With the release of Android 2.3, there’s a decent way to integrate native applications with the NativeActivity class, an EGL library, and some C API to expose events, main loop, etc. So? how about porting Clutter to it now that it looks actually feasible? After a few days of work, the first results are there, quite promising!
There’s still a fairly large number of items in my TODO before being happy with the state of this work, the most prominent items are:
- Get a clean up pass done to have something upstreamable, this includes finishing the event integration (it receives events but not yet forward them to Clutter),
- Come up with a plan to manage the application life cycle and handle the case when Android destroys the EGL surface that you were using (probably by having the app save a state, and properly tear down Clutter).,
- While you probably have the droid font installed in /system/fonts, this is not part of the advertised NDK interface. The safest choice is to embed the font you want to use with your application. Unfortunately fontconfig + freetype + pango + compressed assets in your Android package don’t work really well together. Maybe solve it at the Pango level with a custom “direct” fontmap implementation that would let you register fonts from files easily?
- What to do with text entries? show soft keyboard? Mx or Clutter problem? what happens to the GL surface in that case?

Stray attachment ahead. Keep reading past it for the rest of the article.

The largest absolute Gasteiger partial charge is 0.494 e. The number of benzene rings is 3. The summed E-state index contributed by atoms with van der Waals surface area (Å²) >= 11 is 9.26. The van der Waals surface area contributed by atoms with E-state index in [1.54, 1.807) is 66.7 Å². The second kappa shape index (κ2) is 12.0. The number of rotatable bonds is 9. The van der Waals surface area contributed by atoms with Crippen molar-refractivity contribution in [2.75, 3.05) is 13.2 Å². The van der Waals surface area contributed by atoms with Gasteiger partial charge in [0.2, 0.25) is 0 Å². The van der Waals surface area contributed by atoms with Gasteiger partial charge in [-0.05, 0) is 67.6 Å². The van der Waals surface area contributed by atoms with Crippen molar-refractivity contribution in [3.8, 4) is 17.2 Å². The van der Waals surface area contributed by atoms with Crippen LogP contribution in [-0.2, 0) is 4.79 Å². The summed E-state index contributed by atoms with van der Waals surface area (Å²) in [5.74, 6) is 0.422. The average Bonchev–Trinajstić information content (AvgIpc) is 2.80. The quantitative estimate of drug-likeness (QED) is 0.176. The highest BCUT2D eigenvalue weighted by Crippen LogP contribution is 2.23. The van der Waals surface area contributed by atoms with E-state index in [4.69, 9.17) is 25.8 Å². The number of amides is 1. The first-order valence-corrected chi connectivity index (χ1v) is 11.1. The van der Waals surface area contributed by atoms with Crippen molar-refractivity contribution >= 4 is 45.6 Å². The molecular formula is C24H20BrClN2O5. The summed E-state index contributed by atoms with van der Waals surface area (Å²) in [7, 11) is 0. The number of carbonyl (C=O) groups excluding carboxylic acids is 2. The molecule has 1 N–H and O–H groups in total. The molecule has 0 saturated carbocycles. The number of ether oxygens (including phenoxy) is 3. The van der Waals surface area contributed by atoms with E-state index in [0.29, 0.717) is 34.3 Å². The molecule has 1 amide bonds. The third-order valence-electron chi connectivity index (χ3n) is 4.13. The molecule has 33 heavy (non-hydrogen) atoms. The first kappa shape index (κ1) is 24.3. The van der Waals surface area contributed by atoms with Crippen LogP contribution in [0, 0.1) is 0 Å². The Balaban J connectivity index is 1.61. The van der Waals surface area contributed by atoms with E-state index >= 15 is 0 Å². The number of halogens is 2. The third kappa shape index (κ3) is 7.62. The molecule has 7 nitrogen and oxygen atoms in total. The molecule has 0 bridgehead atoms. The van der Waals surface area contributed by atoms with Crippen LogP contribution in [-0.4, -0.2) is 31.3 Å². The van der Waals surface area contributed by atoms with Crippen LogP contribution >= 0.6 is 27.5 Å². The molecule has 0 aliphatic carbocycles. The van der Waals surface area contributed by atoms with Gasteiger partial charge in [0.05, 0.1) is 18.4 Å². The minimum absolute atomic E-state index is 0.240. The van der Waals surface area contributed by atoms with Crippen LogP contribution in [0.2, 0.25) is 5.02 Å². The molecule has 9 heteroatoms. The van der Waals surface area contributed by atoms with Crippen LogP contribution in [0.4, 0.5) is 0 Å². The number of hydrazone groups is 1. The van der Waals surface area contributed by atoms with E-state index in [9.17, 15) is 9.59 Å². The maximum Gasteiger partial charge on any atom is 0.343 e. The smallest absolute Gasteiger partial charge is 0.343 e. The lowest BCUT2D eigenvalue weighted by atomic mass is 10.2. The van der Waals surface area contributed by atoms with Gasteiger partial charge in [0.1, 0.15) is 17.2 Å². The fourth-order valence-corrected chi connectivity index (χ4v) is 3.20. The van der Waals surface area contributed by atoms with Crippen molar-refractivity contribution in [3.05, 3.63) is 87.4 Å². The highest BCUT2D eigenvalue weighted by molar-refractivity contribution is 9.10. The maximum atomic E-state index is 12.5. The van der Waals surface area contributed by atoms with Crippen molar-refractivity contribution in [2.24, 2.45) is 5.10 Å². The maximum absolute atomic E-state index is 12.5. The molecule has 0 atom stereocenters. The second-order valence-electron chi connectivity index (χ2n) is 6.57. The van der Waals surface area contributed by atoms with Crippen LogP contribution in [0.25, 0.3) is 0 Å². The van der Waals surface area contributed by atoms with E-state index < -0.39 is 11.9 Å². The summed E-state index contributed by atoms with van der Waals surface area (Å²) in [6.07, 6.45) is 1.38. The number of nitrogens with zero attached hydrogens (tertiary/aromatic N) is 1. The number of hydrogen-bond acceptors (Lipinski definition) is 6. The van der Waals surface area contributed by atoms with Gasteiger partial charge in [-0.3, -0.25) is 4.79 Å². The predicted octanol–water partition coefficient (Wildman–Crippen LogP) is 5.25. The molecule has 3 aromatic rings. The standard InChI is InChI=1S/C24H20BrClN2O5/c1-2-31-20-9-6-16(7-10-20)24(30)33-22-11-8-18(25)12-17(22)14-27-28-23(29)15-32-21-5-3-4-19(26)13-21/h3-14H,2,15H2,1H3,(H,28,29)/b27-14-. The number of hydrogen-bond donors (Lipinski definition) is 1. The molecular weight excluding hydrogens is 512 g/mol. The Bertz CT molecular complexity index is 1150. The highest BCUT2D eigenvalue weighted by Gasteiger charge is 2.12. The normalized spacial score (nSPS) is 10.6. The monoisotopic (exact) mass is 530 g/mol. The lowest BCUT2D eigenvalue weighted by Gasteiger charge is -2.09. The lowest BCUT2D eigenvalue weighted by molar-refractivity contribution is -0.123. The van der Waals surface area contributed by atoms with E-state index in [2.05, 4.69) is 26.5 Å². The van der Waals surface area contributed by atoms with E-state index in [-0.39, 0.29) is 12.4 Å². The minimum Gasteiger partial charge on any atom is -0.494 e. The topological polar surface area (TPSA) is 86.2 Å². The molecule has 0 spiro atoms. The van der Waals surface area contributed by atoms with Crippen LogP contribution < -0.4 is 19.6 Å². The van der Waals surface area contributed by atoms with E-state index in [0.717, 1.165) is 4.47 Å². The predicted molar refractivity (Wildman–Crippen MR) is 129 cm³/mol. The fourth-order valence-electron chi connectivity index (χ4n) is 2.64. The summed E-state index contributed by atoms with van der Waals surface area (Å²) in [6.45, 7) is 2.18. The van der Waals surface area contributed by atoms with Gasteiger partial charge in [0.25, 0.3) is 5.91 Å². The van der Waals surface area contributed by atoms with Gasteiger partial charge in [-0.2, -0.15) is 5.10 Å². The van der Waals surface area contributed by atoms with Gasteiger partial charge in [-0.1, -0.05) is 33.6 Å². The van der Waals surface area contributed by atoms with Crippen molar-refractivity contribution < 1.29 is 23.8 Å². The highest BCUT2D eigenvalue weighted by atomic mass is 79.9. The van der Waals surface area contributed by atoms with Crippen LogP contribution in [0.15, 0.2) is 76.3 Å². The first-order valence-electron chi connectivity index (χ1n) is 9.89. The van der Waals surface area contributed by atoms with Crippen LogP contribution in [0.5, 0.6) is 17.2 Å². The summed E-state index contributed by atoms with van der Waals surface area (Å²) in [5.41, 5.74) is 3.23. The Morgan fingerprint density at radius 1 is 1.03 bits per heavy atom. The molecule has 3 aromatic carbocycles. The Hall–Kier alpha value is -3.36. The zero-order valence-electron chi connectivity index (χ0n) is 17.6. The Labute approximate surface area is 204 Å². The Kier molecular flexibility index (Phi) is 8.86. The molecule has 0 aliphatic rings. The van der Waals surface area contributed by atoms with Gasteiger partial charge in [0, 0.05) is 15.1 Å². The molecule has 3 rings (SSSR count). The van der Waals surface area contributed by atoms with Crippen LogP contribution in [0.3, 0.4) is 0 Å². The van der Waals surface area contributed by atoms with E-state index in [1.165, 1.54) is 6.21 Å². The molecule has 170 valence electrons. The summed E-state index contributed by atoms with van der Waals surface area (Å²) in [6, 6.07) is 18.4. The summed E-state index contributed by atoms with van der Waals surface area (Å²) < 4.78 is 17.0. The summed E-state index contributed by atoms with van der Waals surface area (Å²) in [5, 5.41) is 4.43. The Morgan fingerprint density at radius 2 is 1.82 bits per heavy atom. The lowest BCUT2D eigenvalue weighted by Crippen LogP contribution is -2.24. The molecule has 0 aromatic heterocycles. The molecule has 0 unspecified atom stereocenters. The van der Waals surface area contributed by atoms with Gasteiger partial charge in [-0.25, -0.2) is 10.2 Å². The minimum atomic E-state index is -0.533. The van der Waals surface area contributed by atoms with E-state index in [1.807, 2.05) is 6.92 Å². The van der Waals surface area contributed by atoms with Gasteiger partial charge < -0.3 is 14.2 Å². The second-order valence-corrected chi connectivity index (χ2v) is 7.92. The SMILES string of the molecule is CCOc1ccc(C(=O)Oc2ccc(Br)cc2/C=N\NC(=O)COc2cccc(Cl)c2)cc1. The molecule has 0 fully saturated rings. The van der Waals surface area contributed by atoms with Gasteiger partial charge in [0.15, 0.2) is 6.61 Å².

- Better test the GMainLoop/ALooper main loop integration (esp. adding and removing file descriptors),
- All the libraries that Clutter depends on are linked into a big .so (which is the Android NDK application). It results in a big .so (~5 MB, ~1.7 MB compressed in the .apk). That size can be dramatically reduced, sometimes at the expense of changes that will break the current API/ABI, but hell, you’ll be statically linking anyway,
- Provide “prebuilt libraries”, ie. pre-compiled libraries that makes it easy to just use Clutter to build applications.
When doing something with graphics, your first need an idea (granted, as with pretty much everything else). In this case, a simple transition that I’ve seen somewhere a long time ago and I wanted to reproduce with Clutter.